Official naming of RNLI Amble’s new Shannon Class Lifeboat
Saturday 27 May 2017 will be remembered by many in Northumberland as the day RNLI Amble’s new Shannon Class lifeboat was officially named Elizabeth and Leonard.
The volunteers at RNLI Amble took delivery of the 2-million-pound state of the art Shannon Class lifeboat back in November 2016 after the late Mrs Elizabeth Foley Brumfield of Hull left a generous legacy to the RNLI. Elizabeth was a lifelong supporter of the RNLI and It was her wish that this donation be used towards the purchase of an all-weather class lifeboat in memory of her and her late husband, Leonard. In addition, two years of hard fund raising of more than £200,000 from the local and wider community was undertaken by the stations magnificent fund raising team led by Katrina Cassidy and RNLI Community Fundraising Manager Gill King.
Since her introduction into service, Amble’s new lifeboat has been used extensively for training and on several operational service calls rescues this year. The official naming ceremony took place at RNLI Amble station and hundreds of people gathered on the towns Radcliffe Quay today to witness this historic occasion with great pride and enthusiasm. Many in the crowd were the family and close friends of the late Mrs Elizabeth Foley Brumfield.
The ceremony started at 4 pm with the National Anthem played by the Ellington Colliery Band. John Young the chairman of RNLI Amble then took to the stage and officially opened the event. John started by informing the gathered crowds that the RNLI flag was at flown at half-mast today in memory of those involved in the tragic events in Manchester this week and of former RNLI volunteers from Amble sadly no longer with us.
Dianne Loveridge the God-daughter and the donor representative then formally handed over the Shannon class lifeboat 1316 to the RNLI. Diane said that the donor Elizabeth would have loved to have attended the event today, also that she would have been amazed and excited of how far advanced the new Shannon Class lifeboat was in terms of technology, power and efficiency. Robbie Warrington, RNLI head of lifesaving support gratefully accepted the lifeboat from Diane and thanked the generosity of the donor and community for their contributions to this wonderful lifeboat. The lifeboat was then handed over to RNLI Volunteer Lifeboat Operations Manager John Wingfield, who accepted it with great pride and pleasure on behalf of Amble Lifeboat Station. John expressed the stations gratitude to the donor, her family, friends and to the many in the community and fundraisers that made this momentous day possible. John promised that the lifeboat would be well looked after by the volunteers throughout her service life at Amble.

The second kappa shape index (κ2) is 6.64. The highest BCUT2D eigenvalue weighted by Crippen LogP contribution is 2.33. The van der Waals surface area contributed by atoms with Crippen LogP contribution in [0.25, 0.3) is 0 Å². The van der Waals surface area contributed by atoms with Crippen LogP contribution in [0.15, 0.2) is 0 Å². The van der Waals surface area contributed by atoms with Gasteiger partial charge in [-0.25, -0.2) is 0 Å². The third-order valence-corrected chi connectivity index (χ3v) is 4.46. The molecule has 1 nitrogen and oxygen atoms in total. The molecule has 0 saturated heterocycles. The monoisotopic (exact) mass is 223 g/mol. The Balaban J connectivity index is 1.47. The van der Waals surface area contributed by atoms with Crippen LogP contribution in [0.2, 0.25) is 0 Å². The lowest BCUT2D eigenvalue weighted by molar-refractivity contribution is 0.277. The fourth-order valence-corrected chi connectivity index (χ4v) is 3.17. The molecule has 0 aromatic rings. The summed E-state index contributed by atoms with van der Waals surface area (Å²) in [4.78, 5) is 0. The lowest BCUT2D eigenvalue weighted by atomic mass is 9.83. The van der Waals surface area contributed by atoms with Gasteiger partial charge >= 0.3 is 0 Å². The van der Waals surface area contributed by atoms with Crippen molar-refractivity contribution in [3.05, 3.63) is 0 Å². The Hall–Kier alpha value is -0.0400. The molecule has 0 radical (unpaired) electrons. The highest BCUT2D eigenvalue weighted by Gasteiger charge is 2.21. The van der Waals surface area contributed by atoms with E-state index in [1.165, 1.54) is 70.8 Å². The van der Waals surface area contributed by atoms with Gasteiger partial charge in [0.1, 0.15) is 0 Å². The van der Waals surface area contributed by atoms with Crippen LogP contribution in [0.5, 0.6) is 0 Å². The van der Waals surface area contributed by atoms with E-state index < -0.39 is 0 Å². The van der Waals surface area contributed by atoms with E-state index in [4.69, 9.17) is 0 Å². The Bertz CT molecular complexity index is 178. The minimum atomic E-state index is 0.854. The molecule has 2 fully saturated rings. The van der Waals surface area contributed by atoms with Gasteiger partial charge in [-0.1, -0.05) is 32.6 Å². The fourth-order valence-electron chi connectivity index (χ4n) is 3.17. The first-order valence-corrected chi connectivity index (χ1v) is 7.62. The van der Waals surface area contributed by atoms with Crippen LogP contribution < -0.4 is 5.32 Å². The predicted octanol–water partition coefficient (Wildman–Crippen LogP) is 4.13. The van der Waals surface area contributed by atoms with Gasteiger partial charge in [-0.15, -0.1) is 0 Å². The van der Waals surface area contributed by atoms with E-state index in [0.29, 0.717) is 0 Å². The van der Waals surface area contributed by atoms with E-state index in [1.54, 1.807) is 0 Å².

A service of dedication was then led by the Reverend Gillian Harwood. She opened by saying “We come together before God to give thanks for this lifeboat Elizabeth and Leonard. We dedicate her to his service and seek protection for the lifeboat and the crews who operate her during her service in the RNLI”. The service included a reading from Mark 4 verses 35-42, the Lords and lifeboat prayers, two hymns, Eternal Father and Will your anchor hold.
Diane Loveridge then retook the stage and had the honour of naming the lifeboat Elizabeth and Leonard. The lifeboat came bow onto the Quay wall and Diane poured champagne over the bow to rapturise applause and cheering from the great army of well-wisher’s present. The Elizabeth and Leonard with a crew of RNLI volunteers, coxswained by David Bell then gave the cheering crowds a demonstration of her power and mobility by a serious of manoeuvres within the harbour.
Dr Paul Creighton former medical adviser and chairman of the Amble lifeboat station management group closed the proceedings by giving special thanks to all those who helped to make this wonderful possible.
John Wingfield later said that he was delighted with the event and overwhelmed by the huge numbers of people that gathered to make it such a memorable day in the history of RNLI Amble lifeboat station. John again expressed the gratitude on behalf of all the volunteers and those connected with the RNLI at Amble.
The Shannon is the RNLI’s next generation all-weather lifeboat and is the most agile in the RNLI fleet. It is the first modern RNLI all-weather lifeboat to be propelled by water jets and not propellers.
Capable of 25 knots, the Shannon is 50% faster than the lifeboats it replaces, ensuring that those in need are reached more quickly than before.
The RNLI has an All-weather Lifeboat Centre (ALC) at its headquarters in Poole, Dorset. The facility brings every stage of the lifeboat building process under one roof. Amble RNLI’s new Shannon was built here.
For more information, please contact Amble Lifeboat Press Officer Alan Stewart on 07919 924704 or email: firstname.lastname@example.org
Key facts about the RNLI
The RNLI charity saves lives at sea. Its volunteers provide a 24-hour search and rescue service around the United Kingdom and Republic of Ireland coasts. The RNLI operates over 238 lifeboat stations in the UK and Ireland and more than 240 lifeguard units on beaches around the UK and Channel Islands. The RNLI is independent of Coastguard and government and depends on voluntary donations and legacies to maintain its rescue service. Since the RNLI was founded in 1824, its lifeboat crews and lifeguards have saved over 142,700 lives.